Noah Webster's Dictionary

1. (n.) Trouble; vexation; also, physical pain or smart of a sore, etc.

2. (n.) A strong passion or emotion of displeasure or antagonism, excited by a real or supposed injury or insult to one's self or others, or by the intent to do such injury.

3. (v. t.) To make painful; to cause to smart; to inflame.

4. (v. t.) To excite to anger; to enrage; to provoke.


Wednesday, December 8, 2010

5 Day Challenge- Sabbath breaking

Today is number 3 of the 5 day challenge. I read this in my wisdom booklet about Sabbath breaking. I realized how much I do not delight in God on His holy day.

1. Lean the single focus of delight through persecution.
One of the signs of maturity in the Christian life is the ability to enjoy the fellowship of Christ's sufferings in the same way that we delight in another person.

Definition: To take great pleasure in, to be greatly pleased by, to enjoy thinking and talking about.

Usage
As a verb–delight
I delight to do Your will, O Lord. (See Psalm 40:8)
As a noun–delight
Has the Lord as great delight in sacrifices as in obedience to His voice? 1 Samuel 15:22
As an adjective–delightful, delighted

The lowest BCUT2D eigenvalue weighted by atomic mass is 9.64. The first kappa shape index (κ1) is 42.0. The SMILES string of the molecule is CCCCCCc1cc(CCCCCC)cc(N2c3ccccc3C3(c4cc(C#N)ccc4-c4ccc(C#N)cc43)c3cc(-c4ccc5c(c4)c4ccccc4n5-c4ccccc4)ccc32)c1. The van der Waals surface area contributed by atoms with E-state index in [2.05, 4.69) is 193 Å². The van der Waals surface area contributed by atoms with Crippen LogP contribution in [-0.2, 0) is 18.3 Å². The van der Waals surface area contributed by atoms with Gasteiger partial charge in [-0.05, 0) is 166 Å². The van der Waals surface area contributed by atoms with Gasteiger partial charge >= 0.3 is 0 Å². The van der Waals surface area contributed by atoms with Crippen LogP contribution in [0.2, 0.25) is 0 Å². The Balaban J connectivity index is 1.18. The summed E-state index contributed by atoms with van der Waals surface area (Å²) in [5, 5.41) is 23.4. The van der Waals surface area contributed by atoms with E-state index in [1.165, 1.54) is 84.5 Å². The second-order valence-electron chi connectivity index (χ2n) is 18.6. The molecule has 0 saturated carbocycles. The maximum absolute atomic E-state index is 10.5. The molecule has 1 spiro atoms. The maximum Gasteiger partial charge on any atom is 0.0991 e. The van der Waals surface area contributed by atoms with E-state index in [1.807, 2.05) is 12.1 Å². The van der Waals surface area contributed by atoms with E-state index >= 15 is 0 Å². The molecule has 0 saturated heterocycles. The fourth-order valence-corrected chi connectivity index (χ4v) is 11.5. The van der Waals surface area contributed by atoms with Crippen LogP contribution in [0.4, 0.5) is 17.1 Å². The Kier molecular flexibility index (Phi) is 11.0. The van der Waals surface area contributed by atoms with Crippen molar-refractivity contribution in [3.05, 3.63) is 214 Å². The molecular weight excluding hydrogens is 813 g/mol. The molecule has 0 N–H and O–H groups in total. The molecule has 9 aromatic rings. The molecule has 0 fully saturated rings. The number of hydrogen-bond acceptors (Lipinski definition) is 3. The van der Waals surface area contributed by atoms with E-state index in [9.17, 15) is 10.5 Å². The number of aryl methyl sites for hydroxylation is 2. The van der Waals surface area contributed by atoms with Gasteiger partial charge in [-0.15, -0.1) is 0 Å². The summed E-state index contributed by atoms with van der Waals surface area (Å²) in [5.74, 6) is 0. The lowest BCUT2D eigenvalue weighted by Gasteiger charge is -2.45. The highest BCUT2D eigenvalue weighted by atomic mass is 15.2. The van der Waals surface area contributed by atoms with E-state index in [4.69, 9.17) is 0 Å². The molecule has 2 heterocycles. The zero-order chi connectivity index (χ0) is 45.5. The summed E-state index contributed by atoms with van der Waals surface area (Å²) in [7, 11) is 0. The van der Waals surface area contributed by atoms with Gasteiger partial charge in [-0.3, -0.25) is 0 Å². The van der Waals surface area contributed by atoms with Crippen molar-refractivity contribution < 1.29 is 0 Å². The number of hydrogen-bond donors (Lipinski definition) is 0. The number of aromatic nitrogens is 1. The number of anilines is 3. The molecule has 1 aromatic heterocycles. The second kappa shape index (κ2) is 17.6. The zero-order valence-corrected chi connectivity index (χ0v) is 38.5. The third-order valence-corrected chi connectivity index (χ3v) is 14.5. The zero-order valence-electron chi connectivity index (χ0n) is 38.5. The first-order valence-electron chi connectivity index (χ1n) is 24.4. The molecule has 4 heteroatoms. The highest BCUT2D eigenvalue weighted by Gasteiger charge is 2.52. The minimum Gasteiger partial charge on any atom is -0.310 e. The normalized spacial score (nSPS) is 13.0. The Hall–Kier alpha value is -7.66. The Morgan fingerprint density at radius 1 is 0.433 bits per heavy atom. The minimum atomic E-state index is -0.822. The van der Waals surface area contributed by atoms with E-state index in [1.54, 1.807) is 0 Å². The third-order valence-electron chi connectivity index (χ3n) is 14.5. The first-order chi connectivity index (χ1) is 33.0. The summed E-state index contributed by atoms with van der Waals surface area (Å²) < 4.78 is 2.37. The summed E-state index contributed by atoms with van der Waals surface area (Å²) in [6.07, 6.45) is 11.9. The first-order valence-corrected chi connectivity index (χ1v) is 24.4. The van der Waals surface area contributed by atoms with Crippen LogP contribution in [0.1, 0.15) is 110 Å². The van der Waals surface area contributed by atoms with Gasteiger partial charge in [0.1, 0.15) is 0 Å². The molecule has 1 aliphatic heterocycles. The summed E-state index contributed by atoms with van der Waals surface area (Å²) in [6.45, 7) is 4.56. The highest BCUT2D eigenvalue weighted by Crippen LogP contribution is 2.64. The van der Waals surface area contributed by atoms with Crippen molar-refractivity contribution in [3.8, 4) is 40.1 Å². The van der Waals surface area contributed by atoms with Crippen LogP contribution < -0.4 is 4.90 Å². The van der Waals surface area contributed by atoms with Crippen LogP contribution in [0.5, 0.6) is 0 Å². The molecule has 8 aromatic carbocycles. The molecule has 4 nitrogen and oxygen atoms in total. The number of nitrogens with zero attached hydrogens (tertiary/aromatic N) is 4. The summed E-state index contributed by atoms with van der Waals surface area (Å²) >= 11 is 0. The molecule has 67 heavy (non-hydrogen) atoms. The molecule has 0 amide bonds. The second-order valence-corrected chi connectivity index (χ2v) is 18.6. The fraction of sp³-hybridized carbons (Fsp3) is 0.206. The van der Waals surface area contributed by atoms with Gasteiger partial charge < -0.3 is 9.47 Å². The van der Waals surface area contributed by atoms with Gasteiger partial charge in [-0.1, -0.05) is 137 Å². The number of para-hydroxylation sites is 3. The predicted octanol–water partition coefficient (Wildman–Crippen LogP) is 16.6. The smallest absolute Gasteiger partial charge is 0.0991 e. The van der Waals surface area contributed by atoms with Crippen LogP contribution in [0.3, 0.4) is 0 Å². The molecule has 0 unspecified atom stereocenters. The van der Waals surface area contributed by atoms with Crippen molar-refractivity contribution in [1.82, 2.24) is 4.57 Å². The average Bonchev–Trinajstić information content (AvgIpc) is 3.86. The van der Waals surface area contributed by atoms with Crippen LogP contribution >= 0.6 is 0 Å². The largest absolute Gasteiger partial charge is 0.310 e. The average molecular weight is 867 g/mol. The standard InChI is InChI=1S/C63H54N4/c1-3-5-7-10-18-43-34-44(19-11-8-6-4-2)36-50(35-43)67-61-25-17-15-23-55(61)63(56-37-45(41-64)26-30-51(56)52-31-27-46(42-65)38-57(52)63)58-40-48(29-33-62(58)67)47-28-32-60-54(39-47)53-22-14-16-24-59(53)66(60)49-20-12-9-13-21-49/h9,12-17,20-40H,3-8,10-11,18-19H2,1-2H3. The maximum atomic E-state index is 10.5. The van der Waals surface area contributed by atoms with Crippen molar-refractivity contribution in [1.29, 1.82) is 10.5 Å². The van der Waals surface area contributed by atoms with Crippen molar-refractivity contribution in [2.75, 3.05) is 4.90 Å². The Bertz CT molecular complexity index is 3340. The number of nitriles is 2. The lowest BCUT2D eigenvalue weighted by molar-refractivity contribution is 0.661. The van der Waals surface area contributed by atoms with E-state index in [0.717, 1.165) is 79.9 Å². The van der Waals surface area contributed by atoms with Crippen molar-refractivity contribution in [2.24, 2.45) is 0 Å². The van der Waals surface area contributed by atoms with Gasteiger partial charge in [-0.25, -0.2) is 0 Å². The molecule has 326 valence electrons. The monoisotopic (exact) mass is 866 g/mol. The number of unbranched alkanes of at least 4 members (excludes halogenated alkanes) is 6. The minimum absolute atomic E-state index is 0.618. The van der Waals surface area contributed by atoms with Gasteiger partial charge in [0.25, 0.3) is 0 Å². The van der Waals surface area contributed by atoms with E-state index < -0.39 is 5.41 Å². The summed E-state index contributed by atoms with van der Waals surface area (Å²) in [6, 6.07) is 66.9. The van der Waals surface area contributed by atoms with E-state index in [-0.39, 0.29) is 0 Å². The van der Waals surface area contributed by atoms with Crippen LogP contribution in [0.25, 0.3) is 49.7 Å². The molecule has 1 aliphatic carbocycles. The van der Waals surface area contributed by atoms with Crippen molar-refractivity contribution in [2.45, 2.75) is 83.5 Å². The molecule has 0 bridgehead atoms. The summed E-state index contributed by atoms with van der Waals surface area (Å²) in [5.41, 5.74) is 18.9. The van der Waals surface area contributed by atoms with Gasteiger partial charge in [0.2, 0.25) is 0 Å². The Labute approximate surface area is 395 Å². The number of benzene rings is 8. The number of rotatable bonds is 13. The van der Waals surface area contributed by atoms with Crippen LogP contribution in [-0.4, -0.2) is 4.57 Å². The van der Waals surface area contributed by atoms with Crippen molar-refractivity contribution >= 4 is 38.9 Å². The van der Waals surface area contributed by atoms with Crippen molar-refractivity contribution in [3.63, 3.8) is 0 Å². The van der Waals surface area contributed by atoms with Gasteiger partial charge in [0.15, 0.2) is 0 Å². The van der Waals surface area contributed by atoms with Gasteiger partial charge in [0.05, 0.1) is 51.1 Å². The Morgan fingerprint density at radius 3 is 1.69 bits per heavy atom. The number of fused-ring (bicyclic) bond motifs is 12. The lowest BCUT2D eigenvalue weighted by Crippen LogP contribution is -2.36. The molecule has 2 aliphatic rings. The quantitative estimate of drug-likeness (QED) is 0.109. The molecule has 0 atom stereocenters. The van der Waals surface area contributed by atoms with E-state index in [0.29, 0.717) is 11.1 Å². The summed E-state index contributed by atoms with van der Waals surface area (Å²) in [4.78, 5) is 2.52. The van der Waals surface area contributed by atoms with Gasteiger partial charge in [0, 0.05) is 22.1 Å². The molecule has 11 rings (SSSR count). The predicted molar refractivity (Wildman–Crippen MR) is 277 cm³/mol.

(participle)
God's Spirit is grieved when fellowship with the Lord ceases to be delightful to us.

Synonyms
Verb: please, fulfill, fascinate, cheer, satisfy
Noun: pleasure, happiness, joy, satisfaction, enjoyment, fulfillment
Adjective: enjoyable, pleasing, fulfilling

Example: Nehemiah endured much persecution in rebuilding the walls around Jerusalem and seeking the welfare of God's people. He knew that God's blessing would not continue if the Sabbath was not honored.

In fact, it was precisely because the nation had not kept its Sabbaths that God carried the people into captivity.

When Nehemiah observed people buying and selling on the Sabbath, he contended with the nobles of Judah. "What evil thing is this that ye do, and profane the sabbath day? Did not your fathers thus, and did not our God bring all this evil upon us, and upon this city? yet ye bring more wrath upon Israel by profaning the sabbath." (Nehemiah 13:17-18).

Application: God promises that if we delight ourselves in Him, He will give us the desires of our hearts (Ps. 37:4).
The first step in delighting ourselves in the Lord is giving Him a day in which we can set aside our work and pleasure to delight in Him and His Word. As with our money, He desires that we give the first part of our time back to Him.
Memorize Isaiah 58:13-14. Then list all the activities that you normally do on the Lord's Day. Check off the ones that do not pass the threefold test of the verse.